Faith Perfected by LoveBishop Robert Barron’s Sermons - Catholic Preaching and Homilies add
Today’s second reading from the letter of James discusses the relationship between faith and love. We need a strong faith, but faith without love is lifeless so we must respond to grace and faith with acts of love.
EphphathaBishop Robert Barron’s Sermons - Catholic Preaching and Homilies add
In this week’s Gospel, Jesus heals a man who is deaf and dumb. When we read this account at the spiritual level, we see that he cures those who are deaf to the Word of God and hence unable to speak it clearly. How relevant this message is to our own time!
Laws and LawsBishop Robert Barron’s Sermons - Catholic Preaching and Homilies add
All of today’s readings pertain to law. We Americans are a fairly litigious society. Lawyers are thick on the ground and many of our Founding Fathers were students of law. We have a kind of love-hate relationship with the law, like most people in history. Today’s readings offer a key lesson: whenever we reverence something, we surround it with laws. Laws protect the integrity of good things. And for the saints, the law of God is planted within their hearts.
Spiritual FoodBishop Robert Barron’s Sermons - Catholic Preaching and Homilies add
In our first reading today, Elijah is dejected and requests that the Lord take his life. But an angel touches him and orders him to get up and eat. Strengthened by food, he journeys to the mountain of God, Horeb. We’re all acquainted with the need for physical food, like Elijah, but we also need spiritual food. If we don’t feed our souls, we will become spiritually lethargic and unhealthy. Where do we find that nourishment? The answer comes in John 6, our Gospel reading for today.
Food for FreedomBishop Robert Barron’s Sermons - Catholic Preaching and Homilies add
In today’s first reading, we see God giving the Israelites mysterious bread on their way to the land of liberation. We need this same food ourselves, to sustain us for freedom, and that’s what the Lord provides in the Eucharist.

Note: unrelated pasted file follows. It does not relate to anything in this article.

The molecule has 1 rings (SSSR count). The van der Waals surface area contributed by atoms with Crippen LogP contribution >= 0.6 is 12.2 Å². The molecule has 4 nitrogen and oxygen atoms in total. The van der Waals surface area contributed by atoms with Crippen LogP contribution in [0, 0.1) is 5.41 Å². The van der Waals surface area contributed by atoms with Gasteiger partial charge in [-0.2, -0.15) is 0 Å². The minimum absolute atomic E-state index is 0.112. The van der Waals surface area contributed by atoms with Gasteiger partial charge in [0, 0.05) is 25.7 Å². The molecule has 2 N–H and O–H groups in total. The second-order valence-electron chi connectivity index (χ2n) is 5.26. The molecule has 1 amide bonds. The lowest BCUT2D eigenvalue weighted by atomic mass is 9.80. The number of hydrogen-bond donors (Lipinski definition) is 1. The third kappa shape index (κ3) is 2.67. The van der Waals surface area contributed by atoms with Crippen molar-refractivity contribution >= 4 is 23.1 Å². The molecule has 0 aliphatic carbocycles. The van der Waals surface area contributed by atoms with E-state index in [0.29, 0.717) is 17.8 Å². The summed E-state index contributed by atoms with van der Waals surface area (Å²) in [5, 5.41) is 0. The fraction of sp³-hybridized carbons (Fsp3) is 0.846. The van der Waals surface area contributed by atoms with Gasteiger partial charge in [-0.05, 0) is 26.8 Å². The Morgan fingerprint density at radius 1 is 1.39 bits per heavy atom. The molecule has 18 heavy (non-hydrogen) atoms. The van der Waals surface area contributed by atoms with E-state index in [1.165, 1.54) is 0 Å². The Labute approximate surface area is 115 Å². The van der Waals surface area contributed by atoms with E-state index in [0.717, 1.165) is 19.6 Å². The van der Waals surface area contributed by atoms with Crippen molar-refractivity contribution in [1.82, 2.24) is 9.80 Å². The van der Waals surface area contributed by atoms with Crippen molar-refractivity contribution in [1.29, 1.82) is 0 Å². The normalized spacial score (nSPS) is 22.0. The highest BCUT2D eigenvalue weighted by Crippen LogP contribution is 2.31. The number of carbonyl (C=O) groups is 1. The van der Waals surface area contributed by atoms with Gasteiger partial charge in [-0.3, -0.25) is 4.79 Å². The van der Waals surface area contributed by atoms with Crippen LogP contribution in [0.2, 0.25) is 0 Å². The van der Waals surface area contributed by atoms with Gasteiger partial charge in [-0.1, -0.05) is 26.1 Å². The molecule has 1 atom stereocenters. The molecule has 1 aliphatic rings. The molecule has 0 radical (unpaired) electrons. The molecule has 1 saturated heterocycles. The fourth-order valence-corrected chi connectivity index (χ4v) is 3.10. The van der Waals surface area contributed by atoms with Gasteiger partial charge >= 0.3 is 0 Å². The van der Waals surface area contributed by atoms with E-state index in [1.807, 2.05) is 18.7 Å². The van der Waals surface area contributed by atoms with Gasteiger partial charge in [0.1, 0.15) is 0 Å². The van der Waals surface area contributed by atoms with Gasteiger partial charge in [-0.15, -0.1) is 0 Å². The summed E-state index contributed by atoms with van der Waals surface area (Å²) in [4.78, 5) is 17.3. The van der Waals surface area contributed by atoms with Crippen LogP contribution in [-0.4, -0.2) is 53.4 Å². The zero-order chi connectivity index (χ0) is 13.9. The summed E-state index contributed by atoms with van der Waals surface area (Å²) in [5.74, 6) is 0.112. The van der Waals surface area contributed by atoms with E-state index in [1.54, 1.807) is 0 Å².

The Mystery of the MassBishop Robert Barron’s Sermons - Catholic Preaching and Homilies add
The sixth chapter of John’s Gospel, from which we will be reading these next several weeks, is a sustained meditation on the meaning of the Mass and the Eucharist. Our passage for today, when read symbolically, illumines the major movements of the Mass.
Looking for a ShepherdBishop Robert Barron’s Sermons - Catholic Preaching and Homilies add
In today’s first reading, God announces that he himself will shepherd his people. Yet a few sentences later, he suggests that he will raise up a righteous human king to reign and govern wisely. So which is it—will God become king or will he establish a human king? The answer, which the Gospel reading unfolds, is both. In the person of Jesus, the divine shepherd, the scattered people of God find their way home.
Summed Up in ChristBishop Robert Barron’s Sermons - Catholic Preaching and Homilies add
For many people in the West, liberty seems to trump everything. We avatars of the egodrama, we worshippers at the altar of freedom, say that our choice is supreme. We don’t want anyone to constrain our pursuit of money, success, power, influence, safety, or physical health. But what matters in the end is not to place our wills in the position of ultimate concern. Everything in nature, history, science, and our careers is, in the end, summed up in Christ.
The Mission of the ProphetBishop Robert Barron’s Sermons - Catholic Preaching and Homilies add
This week’s Scriptures illuminate the identity and mission of a prophet—a calling that belongs to all the baptized by virtue of our Baptism. God appoints the prophets to a specific mission. This mission is to speak God’s word of truth. God’s word of truth is not a private or personal opinion, but the Word of God communicated through human words. The prophet speaks God’s word of truth to those within and those outside the Church. Prophets do not seek to proclaim a message that is easy to be accepted, but seek to speak God’s word of truth, no matter how hard it might be to hear and accept. Christ is the paradigmatic example of the identity and mission of the prophet.
God Did Not Make DeathBishop Robert Barron’s Sermons - Catholic Preaching and Homilies add
The Book of Wisdom offers us the strange assertion that God did not make death, for he formed humanity to be imperishable. This revelation directs us towards the truth that death is much more than merely the dissolution of the body; it is the full impact of the power of sin over our lives. This power is especially evident in our fear of death. The dormition of the Mother of God offers us a sign that Christ has given to humanity a way that takes us not only beyond our fear of death but beyond death itself. The way of Christ enables us to face the power of death with trust rather than fear.
He Must Increase and I Must DecreaseBishop Robert Barron’s Sermons - Catholic Preaching and Homilies add